Willemstad waterfront in Curaçao.

The vividly painted architecture lining the Willemstad waterfront in Curaçao did not happen by design. The capital city developed after the Dutch claimed the island in 1634. The only materials available for construction, mismatched bricks scavenged from ship ballast, were finished with lime plaster made from crushed shells, which dried to a dazzling white facade in the intense Caribbean sun. Apparently a former governor of the island suffered from severe headaches and thought this was made worse by the sun’s brilliant reflections off the white buildings. He ordered that building exteriors be painted any color but white. Despite later discovery that the governor was a shareholder in the island’s only paint store, the tradition of painting in vivid colors has endured, making Willemstad’s Dutch and Spanish colonial style architecture a stunning Caribbean sight.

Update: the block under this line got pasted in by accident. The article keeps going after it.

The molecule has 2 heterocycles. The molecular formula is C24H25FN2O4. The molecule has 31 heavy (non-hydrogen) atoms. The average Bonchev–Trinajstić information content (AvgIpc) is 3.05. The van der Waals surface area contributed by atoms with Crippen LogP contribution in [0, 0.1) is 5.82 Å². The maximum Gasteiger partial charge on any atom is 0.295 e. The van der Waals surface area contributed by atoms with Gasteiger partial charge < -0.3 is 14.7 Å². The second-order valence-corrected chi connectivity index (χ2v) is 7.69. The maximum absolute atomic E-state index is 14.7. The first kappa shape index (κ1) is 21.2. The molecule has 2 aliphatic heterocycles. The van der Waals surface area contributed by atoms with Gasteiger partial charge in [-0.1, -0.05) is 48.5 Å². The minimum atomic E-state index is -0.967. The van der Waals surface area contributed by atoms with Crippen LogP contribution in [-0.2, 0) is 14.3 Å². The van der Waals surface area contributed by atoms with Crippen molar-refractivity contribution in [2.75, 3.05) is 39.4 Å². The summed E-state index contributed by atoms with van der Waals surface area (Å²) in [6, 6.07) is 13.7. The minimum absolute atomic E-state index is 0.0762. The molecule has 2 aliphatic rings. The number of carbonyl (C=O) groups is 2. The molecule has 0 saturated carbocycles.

Willemstad, Curaçao, the last of the ABC islands to visit, was the final port of call on our Six week West Indies and American cruise. A cruise that had it’s ups and downs due to the start of Covid-19. Unfortunately although we could dock here, we didn’t get to go ashore. Another time, another cruise…!

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